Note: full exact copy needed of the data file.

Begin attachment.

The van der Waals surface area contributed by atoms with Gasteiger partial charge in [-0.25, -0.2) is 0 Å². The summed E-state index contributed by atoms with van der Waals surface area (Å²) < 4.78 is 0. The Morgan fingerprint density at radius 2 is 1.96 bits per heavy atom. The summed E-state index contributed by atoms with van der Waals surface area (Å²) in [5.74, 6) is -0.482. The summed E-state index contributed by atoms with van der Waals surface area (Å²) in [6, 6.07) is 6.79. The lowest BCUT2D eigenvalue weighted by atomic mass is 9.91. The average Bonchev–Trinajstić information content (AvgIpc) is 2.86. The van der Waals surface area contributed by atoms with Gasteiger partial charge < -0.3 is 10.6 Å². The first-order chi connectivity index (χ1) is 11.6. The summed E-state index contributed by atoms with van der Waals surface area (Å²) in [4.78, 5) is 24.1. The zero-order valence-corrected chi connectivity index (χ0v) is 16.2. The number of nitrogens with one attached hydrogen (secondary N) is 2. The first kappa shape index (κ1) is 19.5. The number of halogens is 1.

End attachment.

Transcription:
The van der Waals surface area contributed by atoms with Gasteiger partial charge in [-0.25, -0.2) is 0 Å². The summed E-state index contributed by atoms with van der Waals surface area (Å²) < 4.78 is 0. The Morgan fingerprint density at radius 2 is 1.96 bits per heavy atom. The summed E-state index contributed by atoms with van der Waals surface area (Å²) in [5.74, 6) is -0.482. The summed E-state index contributed by atoms with van der Waals surface area (Å²) in [6, 6.07) is 6.79. The lowest BCUT2D eigenvalue weighted by atomic mass is 9.91. The average Bonchev–Trinajstić information content (AvgIpc) is 2.86. The van der Waals surface area contributed by atoms with Gasteiger partial charge < -0.3 is 10.6 Å². The first-order chi connectivity index (χ1) is 11.6. The summed E-state index contributed by atoms with van der Waals surface area (Å²) in [4.78, 5) is 24.1. The zero-order valence-corrected chi connectivity index (χ0v) is 16.2. The number of nitrogens with one attached hydrogen (secondary N) is 2. The first kappa shape index (κ1) is 19.5. The number of halogens is 1.